Fez- To counter the tide of Muslims who chose to settle in Spain over the past two decades, especially from Morocco, the Spanish government is reported to have signed an agreement with the Catholic Church in virtue of which the process leading to naturalization will be made easier for Muslims who convert to Christianity.
According to the Moroccan daily Al Massae in it issue of Tuesday October 29, Moroccan who desire to become Spanish citizens should renounce their Islamic faith and show a high degree of integration in Spanish society.
In addition, Moroccan immigrants are also required not to have a debt exceeding 600,000 Euros and learn religious songs celebrating the Virgin Mary and Christ.
It is still early to assess the reaction of Moroccans in Spain, in Morocco and around the world. If this information turns out to be accurate, there is no doubt that it will stir a controversy and bring back the memories of the Inquisition when the Spanish Crown forced Muslims living in Spain, between 1492 and 1614, to convert to Christianity and then expelled them.
A number of Moroccans expressed their disbelief when they heard of this alleged decision.
“It is very sad to read something like this. As the Catholic Church is struggling to keep its members, this shows how ugly things could get,” said Jamal, a Moroccan living in Washington DC.
Jamal ruled out the possibility that Moroccans will renounce their faiths just for the sake of obtaining the Spanish citizenship.
“At the end of the day Islam is strongly the fastest growing religion around the world. I don’t think fellow Moroccans who are living in Spain are that stupid to do something like that,” Jamal added.
MWN could not independently verify the veracity of this information reported by Al Massae newspaper.
Moroccans: a threat to Spanish identity
Spain imposed the visa on Moroccans in 1991. At the time, the number of Moroccans living in the Peninsula did not exceed 16,000. Most Moroccans were using Spain as transit country to reach other countries, such as France, Belgium, Netherlands and Germany, which were perceived and offering better job opportunities.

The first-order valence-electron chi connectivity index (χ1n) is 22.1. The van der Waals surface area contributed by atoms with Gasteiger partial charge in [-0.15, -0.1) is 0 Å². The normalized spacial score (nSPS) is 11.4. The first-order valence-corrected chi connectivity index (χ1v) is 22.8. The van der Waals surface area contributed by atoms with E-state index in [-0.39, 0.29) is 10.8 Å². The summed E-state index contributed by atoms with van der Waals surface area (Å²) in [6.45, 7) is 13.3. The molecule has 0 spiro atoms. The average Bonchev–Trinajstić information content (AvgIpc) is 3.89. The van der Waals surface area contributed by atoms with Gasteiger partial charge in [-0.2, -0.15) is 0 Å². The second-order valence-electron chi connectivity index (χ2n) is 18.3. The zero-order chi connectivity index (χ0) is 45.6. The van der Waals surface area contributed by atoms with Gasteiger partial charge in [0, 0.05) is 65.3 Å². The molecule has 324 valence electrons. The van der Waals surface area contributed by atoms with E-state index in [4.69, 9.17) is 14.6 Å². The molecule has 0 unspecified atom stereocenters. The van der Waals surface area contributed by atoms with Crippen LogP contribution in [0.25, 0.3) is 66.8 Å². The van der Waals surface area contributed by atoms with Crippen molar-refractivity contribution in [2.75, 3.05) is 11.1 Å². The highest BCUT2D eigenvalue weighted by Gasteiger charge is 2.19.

Ever since and as job opportunities started to dry up increasingly in northern European countries. more Moroccans started settling in Spain, mainly in cities such as Barcelona, Madrid and Valencia. From 1991 to 2012 the number of Moroccans increased from barely 16,000 people to over 900,000 turning the Moroccan community into the biggest foreign community living in Spain.
But Moroccans have often been regarded as threat to Spanish identity and considered as less prone to integrate in Spanish society that other immigrants, especially those coming from Latin American countries.
At the turn of this century, mostly after the events of 9/11, many Spanish opinion leaders started ringing the alarm bells over the increasing numbers of Moroccans who were arriving to Spain, arguing that their cultural and religious differences made them unfit to assimilate Spanish values.
Others did not hesitate to call upon Spanish officials to stop the inflow of Moroccans and open the door for other immigrants perceived as more amenable to Spanish values and mindset. Most of those fearmongers showed their preference for immigrants from Latin America, basing their argument on the fact that their linguistic and religious similarities make them more likely to be integrated into Spanish society.
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